Thinking about purchasing a new car? Use our new Car Loan Calculator to estimate your monthly car payment!

How to Know If a Brake Booster Is Not Working

by KevinM

It is very rare today to find an automobile that is not equipped with power assisted brakes. Power assisted brakes are more effective than non-assisted brakes, and they provide the driver with a more predictable brake feel while also greatly reducing braking effort. The downside is that the power braking system is quite complex, and a problem with any of the system components can impair braking. The power booster, sometimes called the vacuum booster, is one such component. Because it is driven by the vacuum created by the engine the booster is susceptible to vacuum leaks. There are three simple tests that drivers can easily perform to determine if the booster is working properly.

Park the vehicle and allow the engine to run at idle for a minute or so. Push the brake pedal down and hold it. Turn the engine off and continue to hold the pedal down with light but steady pressure for about 30 seconds. The brake pedal position should not change during this time. If the pedal slowly moves up it indicates a leak in the constant pressure chamber of the booster.

Park the vehicle and turn the engine off. Pump the brake pedal a few times to relieve any residual vacuum in the booster. Push the brake pedal down and hold it with light but steady force. Start the engine. The brake pedal should drop slightly, and the pedal should change from a high and hard feel to a normal feel. If it does not then this indicates that the booster might not be receiving vacuum from the engine, possibly due to a plugged vacuum hose, a vacuum leak or a defective check valve. It can also indicate a failure of the booster itself.

Park the vehicle and allow the engine to run at idle for a minute or so. Turn the engine off and then immediately push the brake pedal down with light but steady pressure four or five times, waiting a few seconds between each push. The brake pedal should feel harder with each push, and it should come to a stop at a higher position each time. This is because each push of the brake pedal uses up a little more of the residual vacuum stored in the booster. If the pedal returns to the same high position each time it indicates that the brake power booster probably has a leak and cannot store the residual vacuum. It can also mean that the check valve is defective.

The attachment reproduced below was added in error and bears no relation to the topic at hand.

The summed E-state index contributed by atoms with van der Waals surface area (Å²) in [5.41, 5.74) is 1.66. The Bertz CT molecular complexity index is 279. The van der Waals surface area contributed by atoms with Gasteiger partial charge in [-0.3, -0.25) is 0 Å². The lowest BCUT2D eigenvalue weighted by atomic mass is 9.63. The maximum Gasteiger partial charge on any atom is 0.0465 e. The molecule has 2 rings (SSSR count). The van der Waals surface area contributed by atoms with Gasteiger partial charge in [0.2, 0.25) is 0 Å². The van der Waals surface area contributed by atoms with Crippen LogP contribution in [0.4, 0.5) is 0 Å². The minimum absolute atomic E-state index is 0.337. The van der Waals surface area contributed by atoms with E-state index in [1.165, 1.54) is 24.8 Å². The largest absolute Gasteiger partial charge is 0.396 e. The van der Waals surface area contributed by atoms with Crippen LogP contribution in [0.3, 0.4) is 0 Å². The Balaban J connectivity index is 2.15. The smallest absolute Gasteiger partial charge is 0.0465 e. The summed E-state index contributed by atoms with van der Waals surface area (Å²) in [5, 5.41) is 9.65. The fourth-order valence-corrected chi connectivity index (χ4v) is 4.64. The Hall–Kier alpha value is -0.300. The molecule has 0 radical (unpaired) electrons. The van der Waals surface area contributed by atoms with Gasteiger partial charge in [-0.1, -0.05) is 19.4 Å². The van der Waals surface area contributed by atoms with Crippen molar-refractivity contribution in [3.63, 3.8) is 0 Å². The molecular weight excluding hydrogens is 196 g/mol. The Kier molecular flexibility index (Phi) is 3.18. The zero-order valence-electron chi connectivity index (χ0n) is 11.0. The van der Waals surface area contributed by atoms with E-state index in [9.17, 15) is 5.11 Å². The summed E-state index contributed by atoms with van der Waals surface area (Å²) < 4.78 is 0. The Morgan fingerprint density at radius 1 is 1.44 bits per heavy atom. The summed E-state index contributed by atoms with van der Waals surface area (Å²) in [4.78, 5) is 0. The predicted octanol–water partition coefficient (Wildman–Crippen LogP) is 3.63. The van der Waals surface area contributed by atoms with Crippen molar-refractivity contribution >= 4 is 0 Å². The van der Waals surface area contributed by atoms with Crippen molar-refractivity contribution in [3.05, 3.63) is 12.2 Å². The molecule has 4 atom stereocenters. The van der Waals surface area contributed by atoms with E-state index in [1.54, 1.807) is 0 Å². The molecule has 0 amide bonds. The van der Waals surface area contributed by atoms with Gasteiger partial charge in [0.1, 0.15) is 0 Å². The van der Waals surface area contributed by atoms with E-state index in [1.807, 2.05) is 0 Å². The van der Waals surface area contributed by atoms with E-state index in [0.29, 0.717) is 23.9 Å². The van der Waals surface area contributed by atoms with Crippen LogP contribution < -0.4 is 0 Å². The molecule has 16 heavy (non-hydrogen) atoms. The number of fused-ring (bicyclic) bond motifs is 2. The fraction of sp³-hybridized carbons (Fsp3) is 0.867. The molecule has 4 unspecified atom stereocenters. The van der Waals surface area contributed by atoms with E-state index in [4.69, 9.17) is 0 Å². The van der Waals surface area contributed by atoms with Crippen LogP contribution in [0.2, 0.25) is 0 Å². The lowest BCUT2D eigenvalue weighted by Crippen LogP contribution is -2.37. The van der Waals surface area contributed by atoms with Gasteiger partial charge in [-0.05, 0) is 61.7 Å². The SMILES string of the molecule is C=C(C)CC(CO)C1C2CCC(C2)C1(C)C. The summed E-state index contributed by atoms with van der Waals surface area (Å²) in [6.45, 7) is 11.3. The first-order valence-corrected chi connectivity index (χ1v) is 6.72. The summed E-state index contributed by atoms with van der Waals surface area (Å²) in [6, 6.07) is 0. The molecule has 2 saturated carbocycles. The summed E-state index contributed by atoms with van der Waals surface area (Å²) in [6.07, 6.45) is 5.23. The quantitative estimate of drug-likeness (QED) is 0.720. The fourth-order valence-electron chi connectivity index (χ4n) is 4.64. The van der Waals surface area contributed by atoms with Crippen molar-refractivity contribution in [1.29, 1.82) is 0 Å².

Park the vehicle on level ground and turn off the engine. Open the hood and locate the vacuum booster. It is a dome-shaped assembly normally mounted to the firewall at the rear driver's side of the engine compartment. Locate the flexible vacuum line coming in to the booster. Use pliers or a screwdriver to remove any retaining clips and then slip the vacuum line off of the booster connection point. Have an assistant start the engine. You should hear air being sucked into the open end of the vacuum line. Place your finger over the end of the line. The vacuum should feel strong. With your finger blocking the end of the line have your assistant turn the engine off. The vacuum should remain strong for at least one minute after the engine has stopped. For greater precision connect an engine vacuum tester to the vacuum line when doing these tests and record the engine vacuum level.

Park the vehicle and turn off the engine. Open the driver's door and slide in under the dashboard. Look up under the dash where the brake pedal attaches to the pushrod. Now slowly depress the brake pedal with your hand until the pushrod just starts to move. A properly adjusted brake pedal should depress about 1/4 to 1/2 of an inch before the pushrod starts to move. (This distance is known as "free play.") If the pushrod moves immediately when the pedal is only slightly depressed then it might mean that the pushrod is engaging the brakes slightly all the time. This will cause loss of residual vacuum in the booster when the engine is shut off, which will affect the results of the above tests.

Items you will need

About the Author

This article was written by the It Still Runs team, copy edited and fact checked through a multi-point auditing system, in efforts to ensure our readers only receive the best information. To submit your questions or ideas, or to simply learn more about It Still Runs, contact us.

More Articles

Photo Credits

  • Thinkstock/Comstock/Getty Images